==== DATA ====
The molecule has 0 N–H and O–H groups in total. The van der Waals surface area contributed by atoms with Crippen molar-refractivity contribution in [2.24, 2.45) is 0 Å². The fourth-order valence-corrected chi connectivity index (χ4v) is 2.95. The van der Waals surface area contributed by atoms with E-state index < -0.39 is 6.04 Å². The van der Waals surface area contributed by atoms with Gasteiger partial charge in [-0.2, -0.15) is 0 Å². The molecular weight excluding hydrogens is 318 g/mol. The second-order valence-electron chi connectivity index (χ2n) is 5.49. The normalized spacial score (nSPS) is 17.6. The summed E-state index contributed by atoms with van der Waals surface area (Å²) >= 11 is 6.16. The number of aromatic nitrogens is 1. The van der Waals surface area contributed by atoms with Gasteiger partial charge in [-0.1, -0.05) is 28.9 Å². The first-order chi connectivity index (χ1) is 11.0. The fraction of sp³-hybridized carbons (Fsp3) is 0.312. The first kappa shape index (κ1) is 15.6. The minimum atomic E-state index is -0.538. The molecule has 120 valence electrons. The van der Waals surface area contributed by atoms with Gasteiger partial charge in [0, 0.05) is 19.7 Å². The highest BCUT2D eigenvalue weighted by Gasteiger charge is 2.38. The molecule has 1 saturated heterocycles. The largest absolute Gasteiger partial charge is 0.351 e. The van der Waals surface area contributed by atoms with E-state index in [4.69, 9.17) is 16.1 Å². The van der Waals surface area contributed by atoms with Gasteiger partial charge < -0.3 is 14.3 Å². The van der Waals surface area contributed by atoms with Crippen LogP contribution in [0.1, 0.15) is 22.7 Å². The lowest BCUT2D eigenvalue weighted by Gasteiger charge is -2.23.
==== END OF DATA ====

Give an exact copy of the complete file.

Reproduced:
The molecule has 0 N–H and O–H groups in total. The van der Waals surface area contributed by atoms with Crippen molar-refractivity contribution in [2.24, 2.45) is 0 Å². The fourth-order valence-corrected chi connectivity index (χ4v) is 2.95. The van der Waals surface area contributed by atoms with E-state index < -0.39 is 6.04 Å². The van der Waals surface area contributed by atoms with Gasteiger partial charge in [-0.2, -0.15) is 0 Å². The molecular weight excluding hydrogens is 318 g/mol. The second-order valence-electron chi connectivity index (χ2n) is 5.49. The normalized spacial score (nSPS) is 17.6. The summed E-state index contributed by atoms with van der Waals surface area (Å²) >= 11 is 6.16. The number of aromatic nitrogens is 1. The van der Waals surface area contributed by atoms with Gasteiger partial charge in [-0.1, -0.05) is 28.9 Å². The first-order chi connectivity index (χ1) is 11.0. The fraction of sp³-hybridized carbons (Fsp3) is 0.312. The first kappa shape index (κ1) is 15.6. The minimum atomic E-state index is -0.538. The molecule has 120 valence electrons. The van der Waals surface area contributed by atoms with Gasteiger partial charge in [0, 0.05) is 19.7 Å². The highest BCUT2D eigenvalue weighted by Gasteiger charge is 2.38. The molecule has 1 saturated heterocycles. The largest absolute Gasteiger partial charge is 0.351 e. The van der Waals surface area contributed by atoms with E-state index in [4.69, 9.17) is 16.1 Å². The van der Waals surface area contributed by atoms with Gasteiger partial charge < -0.3 is 14.3 Å². The van der Waals surface area contributed by atoms with Crippen LogP contribution in [0.1, 0.15) is 22.7 Å². The lowest BCUT2D eigenvalue weighted by Gasteiger charge is -2.23.